UN Rapporteur blasts Iran’s execution of gays based on Islamic morality

Iran imprisoned LGBT activist in solitary confinement

UNHRC 521 (photo credit: Reuters)
(photo credit: Reuters)
NEW YORK CITY — The newly released UN Report of the Special Rapporteur on the situation of human rights in the Islamic Republic of Iran condemned Iran’s lethal homophobia, in connection with a Jerusalem Post exposé on Tehran’s public hanging of man based on an anti-gay charge.
According to Javaid Rehman, the UN Rapporteur who released his report on Monday to the UN Human Rights Council in Geneva, Switzerland, “The death penalty continues to be applied for a wide range of offenses, in contravention of Article 6 of the International Covenant on Civil and Political Rights, which notes that states’ parties that have not yet abolished the death penalty should only impose it for the most serious crimes.”
He added that, “The Islamic Penal Code does not limit the application of the death penalty to such cases. The death penalty may be applied for example in some cases of adultery, for certain cases of consensual same-sex intercourse between men, or for offenses that are not well-defined, such as efsad-e fel-arz (spreading corruption on earth).
“In June 2019, when asked about the imposition of the death penalty in cases of same-sex intercourse between men, the Iranian Minister of Foreign Affairs said that the law was reflective of moral principles held by society,” Rehman said.
He was referring to an incident where Iran’s foreign minister, Mohammed Javad Zarif, defended the execution of gay people after a German reporter asked him: “Why are homosexuals executed in Iran because of their sexual orientation?”
Zarif responded that, “Our society has moral principles. And we live according to these principles. These are moral principles concerning the behavior of people in general. And that means that the law is respected and the law is obeyed.”
According to a 2008 British WikiLeaks cable, Iran’s regime has executed between 4,000 and 6,000 gays and lesbians since the country’s 1979 Islamic revolution.
The UN report noted that: “Another former detainee – who was an activist for lesbian, gay, bisexual and transgender rights and for gender equality and who had spent 19 days in solitary confinement in Ward 209 at Evin Prison – informed the Special Rapporteur that she was kept in a cell measuring 2m. by 3m. and could not talk to her family or the outside world for the first 15 days of her detention. She was not allowed to have any books. In the bathroom, only hot water was available, and in her cell the lights were on 24 hours a day. She developed an anxiety disorder that caused panic attacks, as a result of which she was taken to the prison clinic, where she was given medication.”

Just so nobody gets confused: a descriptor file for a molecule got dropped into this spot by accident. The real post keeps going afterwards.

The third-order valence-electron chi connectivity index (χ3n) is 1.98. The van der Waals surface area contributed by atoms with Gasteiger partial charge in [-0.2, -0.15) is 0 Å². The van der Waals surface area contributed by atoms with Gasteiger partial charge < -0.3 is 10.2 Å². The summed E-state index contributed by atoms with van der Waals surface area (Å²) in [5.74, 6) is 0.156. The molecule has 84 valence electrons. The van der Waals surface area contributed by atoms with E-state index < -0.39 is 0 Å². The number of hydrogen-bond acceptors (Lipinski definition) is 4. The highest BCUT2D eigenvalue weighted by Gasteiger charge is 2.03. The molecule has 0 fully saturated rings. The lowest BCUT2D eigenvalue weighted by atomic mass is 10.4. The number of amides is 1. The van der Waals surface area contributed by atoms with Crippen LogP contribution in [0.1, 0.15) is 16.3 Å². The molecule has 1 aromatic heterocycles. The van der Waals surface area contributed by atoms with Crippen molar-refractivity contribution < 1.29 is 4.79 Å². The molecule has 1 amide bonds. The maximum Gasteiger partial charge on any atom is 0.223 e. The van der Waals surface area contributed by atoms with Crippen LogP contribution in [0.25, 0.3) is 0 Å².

The report continued: “Another person who was in solitary confinement in Ward 209 reports having been kept in such confinement for 83 days. For three weeks he had access only to the bathroom. He could ring a bell to ask for assistance and, when taken to the bathroom, he was blindfolded. During that period, he could not receive visits. His parents came every week but were sent back every time. Another detainee who was held in solitary confinement in Zahedan Prison was not allowed to talk to his family for 30 days.”
Iran’s ambassador to the UN, Esmaeil Baghaei Hamaneh, told the UN Human Rights Council that, “I should be excused for failing to find any reason to be appreciative of the report, which is just an updated version of a yearly ritual devised to stigmatize the Iranian nation. The report is inherently flawed because it is based on an innately produced mandate and overly politicized agenda. The report is far from a faithful reflection of Iran’s continuing progress in human rights performance.”
The Post first reported that Iran’s clerical regime executed a man based on an anti-homosexual law in January, 2019. The article led to increased scrutiny of Iran’s lethal homophobia. Richard Grenell, the openly gay US ambassador to Germany and current acting director of intelligence, launched an unprecedented international campaign in 2019 to decriminalize homosexuality around the world.